By Harumi Taguchi, Principal Economist, IHS Markit
In December 2017, Japan’s current-account surplus narrowed by 28.5% year on year (y/y) to JPY797 billion (USD7.3 billion) on a non-seasonally adjusted basis, and also by 13.0% month on month (m/m) to JPY1.5 trillion (following a 30.4% m/m drop in the previous month) on a seasonally adjusted basis.
The current account surplus for full-year 2017 rose 7.5% y/y to JPY21.9 trillion. The y/y weakness for December largely reflected the third consecutive decline in the trade surplus (down 33.4%) and a 10.1% decline in the primary income balance.
While the waning positive impact from the weak yen has slowed growth in both exports and imports, imports continued to grow, moving up 14.6% y/y to outpace exports (up 8.8%), largely because of higher prices of oil and other resources as well as solid growth in mobile phone imports.
The service balance deficit narrowed thanks to an increase in the travel balance, supported by continued growth in the number of visitors from abroad.
However, the drop in deficit was limited as the upside was largely offset by a decline in the primary balance surplus, due largely to increased payouts of dividends and withdrawals from the income of quasi-corporations as well as investment income on equity and investment fund shares by non-residents, reflecting solid corporate profits.
IHS Markit Views:
Although the recent rise in oil and other resource prices as well as strengthened domestic demand could keep imports ahead of exports and, in turn, weigh on Japan’s trade surplus, the current-account surplus is unlikely to drop sharply over the near term, given that external demand is likely to continue, thanks to strengthening in the global economy.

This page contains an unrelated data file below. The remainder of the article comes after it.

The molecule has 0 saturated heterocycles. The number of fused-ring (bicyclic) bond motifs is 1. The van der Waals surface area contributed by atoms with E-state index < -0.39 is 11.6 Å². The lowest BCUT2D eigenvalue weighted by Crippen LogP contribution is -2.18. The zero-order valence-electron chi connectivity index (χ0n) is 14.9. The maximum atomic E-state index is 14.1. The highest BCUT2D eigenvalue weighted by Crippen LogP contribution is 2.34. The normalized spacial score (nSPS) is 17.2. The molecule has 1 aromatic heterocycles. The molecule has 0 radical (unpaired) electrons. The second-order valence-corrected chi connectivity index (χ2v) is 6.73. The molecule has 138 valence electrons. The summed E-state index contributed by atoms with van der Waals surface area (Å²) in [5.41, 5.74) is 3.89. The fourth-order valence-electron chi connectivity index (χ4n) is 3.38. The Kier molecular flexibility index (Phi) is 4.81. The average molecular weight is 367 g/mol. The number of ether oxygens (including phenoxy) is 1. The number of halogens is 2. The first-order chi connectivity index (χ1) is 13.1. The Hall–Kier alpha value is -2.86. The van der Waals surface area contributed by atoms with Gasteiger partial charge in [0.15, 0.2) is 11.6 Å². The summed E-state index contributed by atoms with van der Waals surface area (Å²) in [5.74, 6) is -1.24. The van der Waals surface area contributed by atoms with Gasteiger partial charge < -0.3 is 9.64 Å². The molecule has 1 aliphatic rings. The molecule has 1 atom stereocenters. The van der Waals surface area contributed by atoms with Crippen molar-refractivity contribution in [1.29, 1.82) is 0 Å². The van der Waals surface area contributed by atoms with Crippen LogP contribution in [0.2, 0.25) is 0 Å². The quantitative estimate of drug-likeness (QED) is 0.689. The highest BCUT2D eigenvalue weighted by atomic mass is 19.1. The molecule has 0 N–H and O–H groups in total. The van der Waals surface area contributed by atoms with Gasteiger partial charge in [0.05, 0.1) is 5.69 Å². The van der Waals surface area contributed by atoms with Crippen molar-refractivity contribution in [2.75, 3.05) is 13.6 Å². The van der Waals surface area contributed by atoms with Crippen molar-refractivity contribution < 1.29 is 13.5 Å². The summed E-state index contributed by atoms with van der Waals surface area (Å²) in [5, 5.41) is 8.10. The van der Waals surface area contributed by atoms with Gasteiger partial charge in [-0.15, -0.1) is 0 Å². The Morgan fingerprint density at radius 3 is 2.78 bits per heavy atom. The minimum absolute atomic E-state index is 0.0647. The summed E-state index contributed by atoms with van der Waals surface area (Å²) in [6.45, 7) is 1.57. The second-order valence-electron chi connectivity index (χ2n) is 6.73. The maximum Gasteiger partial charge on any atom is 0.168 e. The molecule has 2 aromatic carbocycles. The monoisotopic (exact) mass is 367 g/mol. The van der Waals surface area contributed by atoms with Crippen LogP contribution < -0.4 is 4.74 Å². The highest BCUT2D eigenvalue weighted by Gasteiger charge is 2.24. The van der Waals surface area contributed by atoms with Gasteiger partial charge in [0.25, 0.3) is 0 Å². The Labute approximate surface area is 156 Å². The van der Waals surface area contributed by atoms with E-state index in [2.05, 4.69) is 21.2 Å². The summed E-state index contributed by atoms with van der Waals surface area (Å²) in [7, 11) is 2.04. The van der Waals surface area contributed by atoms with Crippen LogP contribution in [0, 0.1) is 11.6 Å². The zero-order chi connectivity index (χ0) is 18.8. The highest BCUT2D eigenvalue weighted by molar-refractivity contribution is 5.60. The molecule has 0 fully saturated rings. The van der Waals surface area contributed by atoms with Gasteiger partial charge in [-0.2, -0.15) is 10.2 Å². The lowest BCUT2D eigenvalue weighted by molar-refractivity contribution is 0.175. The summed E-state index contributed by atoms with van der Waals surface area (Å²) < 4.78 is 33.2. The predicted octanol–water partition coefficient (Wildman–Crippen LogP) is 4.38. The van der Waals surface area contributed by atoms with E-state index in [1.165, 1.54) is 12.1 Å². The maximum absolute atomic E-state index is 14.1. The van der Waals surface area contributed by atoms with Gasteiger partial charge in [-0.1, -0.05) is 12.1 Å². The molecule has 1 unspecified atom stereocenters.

IHS Markit expects Japan’s current-account surplus to remain at over 3% of GDP over the near term.
Although portfolio investment for 2017 turned to a net inflow of JPY6.1 trillion (following two consecutive years of solid net outflows) due largely to increased inward portfolio investment by non-residents, the Ministry of Finance reported that residential investors increased portfolio investment in January.
Foreign direct investment (FDI) abroad continued to contribute to an increased outflow of JPY16.4 trillion in 2017, so the overall uptrend of investment abroad will continue to underpin the primary income.